[dmarc-discuss] Is DMARC the right place for SMTP-TLS policy and reporting?

Roland Turner roland.turner at trustsphere.com
Tue Jun 19 23:22:21 PDT 2012


Chris,

I suspect that this isn't going to fly (a) because it doesn't solve a 
current problem for anybody, (b) because you're trying to solve it in 
the wrong place, (c) because TLS is not widely used for a relevant 
purpose and (d) because you're confusing email submission and email 
exchange.

DMARC as an authentication mechanism is purely a composition of other 
mechanisms, it adds no new ability to perform an authentication that 
isn't already provided by one of the underlying mechanisms (it _*does*_ 
provide identifier alignment rules, but not to the point of causing an 
authentication which would otherwise fail to pass). Only mechanisms in 
widespread use have been incorporated in order to minimise complexity 
and provide maximum bang-for-buck. If you want to add TLS as an 
authentication mechanism to DMARC, you'll first need an existing 
authentication protocol that yields a pass/fail/unknown result and 
second you'd need widespread adoption, at least to the point of 
covering, say, 10% of the legitimate email received by multiple 
interested receivers. Such mechanisms can readily be composed for TLS 
(I'd suggest DANE rather than TLS-OBC) but none have currently reached 
broad consensus, much less broad adoption. Note that the widespread use 
of TLS in FSI on the back of bilateral or intra-consortium agreements is 
not sufficient, you also need widespread use of a protocol that gives an 
independent receiver a pass/fail/unknown result for a given message.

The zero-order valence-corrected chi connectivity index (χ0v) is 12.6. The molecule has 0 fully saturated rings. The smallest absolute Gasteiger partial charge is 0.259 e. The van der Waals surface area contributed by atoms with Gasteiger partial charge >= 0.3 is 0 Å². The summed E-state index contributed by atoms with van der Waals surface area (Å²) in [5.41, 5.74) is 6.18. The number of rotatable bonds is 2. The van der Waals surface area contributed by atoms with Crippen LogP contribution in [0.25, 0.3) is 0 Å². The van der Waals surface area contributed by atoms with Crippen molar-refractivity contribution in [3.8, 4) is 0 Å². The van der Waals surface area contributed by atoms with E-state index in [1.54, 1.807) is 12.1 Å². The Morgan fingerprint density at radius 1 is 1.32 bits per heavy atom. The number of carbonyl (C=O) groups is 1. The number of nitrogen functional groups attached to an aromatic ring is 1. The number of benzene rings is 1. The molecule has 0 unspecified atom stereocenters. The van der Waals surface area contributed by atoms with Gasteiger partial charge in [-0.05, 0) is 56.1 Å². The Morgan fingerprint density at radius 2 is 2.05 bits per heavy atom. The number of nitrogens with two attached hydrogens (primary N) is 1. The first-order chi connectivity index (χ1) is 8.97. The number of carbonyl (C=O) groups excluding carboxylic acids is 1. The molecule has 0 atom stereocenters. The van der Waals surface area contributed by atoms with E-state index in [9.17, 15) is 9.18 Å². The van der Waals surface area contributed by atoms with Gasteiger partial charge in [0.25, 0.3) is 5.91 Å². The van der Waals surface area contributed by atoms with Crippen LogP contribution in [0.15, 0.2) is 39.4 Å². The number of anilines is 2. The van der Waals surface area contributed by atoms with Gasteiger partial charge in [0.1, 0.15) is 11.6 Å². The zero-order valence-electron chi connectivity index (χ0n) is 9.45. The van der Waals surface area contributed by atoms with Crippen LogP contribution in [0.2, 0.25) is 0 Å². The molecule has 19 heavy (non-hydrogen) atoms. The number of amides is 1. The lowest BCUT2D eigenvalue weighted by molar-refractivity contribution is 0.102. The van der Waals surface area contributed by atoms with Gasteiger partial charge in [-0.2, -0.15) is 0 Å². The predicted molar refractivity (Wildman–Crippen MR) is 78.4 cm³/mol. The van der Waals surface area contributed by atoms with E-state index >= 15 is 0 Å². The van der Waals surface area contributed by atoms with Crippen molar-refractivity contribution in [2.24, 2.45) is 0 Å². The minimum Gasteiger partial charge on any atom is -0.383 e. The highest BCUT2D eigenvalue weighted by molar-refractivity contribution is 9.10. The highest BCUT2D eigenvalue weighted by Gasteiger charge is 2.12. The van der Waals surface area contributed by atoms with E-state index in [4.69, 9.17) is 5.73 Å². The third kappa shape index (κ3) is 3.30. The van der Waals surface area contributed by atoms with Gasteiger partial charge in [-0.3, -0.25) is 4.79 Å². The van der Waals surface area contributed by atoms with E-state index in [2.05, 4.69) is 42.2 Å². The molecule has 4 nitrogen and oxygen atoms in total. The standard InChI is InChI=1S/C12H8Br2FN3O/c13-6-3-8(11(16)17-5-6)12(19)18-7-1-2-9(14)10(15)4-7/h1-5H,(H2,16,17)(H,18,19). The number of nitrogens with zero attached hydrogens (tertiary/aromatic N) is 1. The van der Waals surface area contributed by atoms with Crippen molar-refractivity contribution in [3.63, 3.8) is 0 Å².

That said, for DMARC's purposes, to attempt to replace/augment SPF with 
TLS would achieve exactly nothing; SPF already does the job. Purposes 
that aren't DMARC's (confidentiality of data in transit) are advanced by 
this change, but DMARC's are not. The [massive] increase in complexity 
that this change requires would therefore tend to be resisted.

Finally, you're talking about having mobile devices deliver email 
directly to MXs rather than to submit to their organisation's 
mail-severs. Setting aside that I suspect that most FSI participants 
would ban this anyway, as Franck has already pointed out this would run 
afoul of receiver policies about dynamic address space, would break 
completely with hotel systems and the like, etc. If there was an actual 
problem to solve here then there would be a discussion to be had about 
reducing this distinction, but as it stands there does not appear to be.

If you are able to persuade a group of receivers who are already using 
TLS to incorporate their TLS results into DMARC aggregate reports then 
you might get movement on some of these points (few report processors 
are going to ignore reports because they contain additional information) 
but until/unless you do so, I'd say that this isn't going to fly.

- Roland


On 19/06/2012 22:28, Chris Lamont Mankowski wrote:
> Does it make sense for DMARC policy to define policy and feedback 
> reporting of TLS?
>
> As you probably know, in traditional STARTTLS communication the 
> receiving MTA has the option to validate the certificate.  This 
> validation can vary from no validation, to a a subject name match, to 
> a fully trusted certificate that is vetted by Verisign et.al 
> <http://et.al>.  It is the responsibility of the receiver to make sure 
> this validation is done correctly, and this is usually implemented 
> with an out of band communication with the sender, or unilaterally and 
> performing a "scream test" and awaiting user feedback that mailflow 
> isn't working.
>
> I think that If DMARC is a place to specify the authorized sending IPs 
> (via SPF), I believe a natural alternative to SPF is verification 
> using a trusted TLS private key.